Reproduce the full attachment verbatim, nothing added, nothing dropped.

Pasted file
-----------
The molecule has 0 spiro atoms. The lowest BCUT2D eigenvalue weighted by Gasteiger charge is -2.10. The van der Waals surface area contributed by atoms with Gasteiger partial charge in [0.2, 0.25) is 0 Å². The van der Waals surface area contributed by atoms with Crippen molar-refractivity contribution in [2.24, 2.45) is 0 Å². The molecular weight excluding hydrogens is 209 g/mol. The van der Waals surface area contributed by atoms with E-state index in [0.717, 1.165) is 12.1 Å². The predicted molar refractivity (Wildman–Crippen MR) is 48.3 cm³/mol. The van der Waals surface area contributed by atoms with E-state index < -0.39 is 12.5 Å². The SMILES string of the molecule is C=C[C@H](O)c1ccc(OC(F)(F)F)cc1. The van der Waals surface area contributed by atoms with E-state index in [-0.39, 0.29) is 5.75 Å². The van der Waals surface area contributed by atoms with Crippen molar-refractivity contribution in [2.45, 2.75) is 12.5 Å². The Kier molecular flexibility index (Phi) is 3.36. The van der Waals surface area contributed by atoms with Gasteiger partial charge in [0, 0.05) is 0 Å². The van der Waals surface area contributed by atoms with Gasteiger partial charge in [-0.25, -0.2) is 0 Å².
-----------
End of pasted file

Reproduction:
The molecule has 0 spiro atoms. The lowest BCUT2D eigenvalue weighted by Gasteiger charge is -2.10. The van der Waals surface area contributed by atoms with Gasteiger partial charge in [0.2, 0.25) is 0 Å². The van der Waals surface area contributed by atoms with Crippen molar-refractivity contribution in [2.24, 2.45) is 0 Å². The molecular weight excluding hydrogens is 209 g/mol. The van der Waals surface area contributed by atoms with E-state index in [0.717, 1.165) is 12.1 Å². The predicted molar refractivity (Wildman–Crippen MR) is 48.3 cm³/mol. The van der Waals surface area contributed by atoms with E-state index < -0.39 is 12.5 Å². The SMILES string of the molecule is C=C[C@H](O)c1ccc(OC(F)(F)F)cc1. The van der Waals surface area contributed by atoms with E-state index in [-0.39, 0.29) is 5.75 Å². The van der Waals surface area contributed by atoms with Crippen molar-refractivity contribution in [2.45, 2.75) is 12.5 Å². The Kier molecular flexibility index (Phi) is 3.36. The van der Waals surface area contributed by atoms with Gasteiger partial charge in [0, 0.05) is 0 Å². The van der Waals surface area contributed by atoms with Gasteiger partial charge in [-0.25, -0.2) is 0 Å².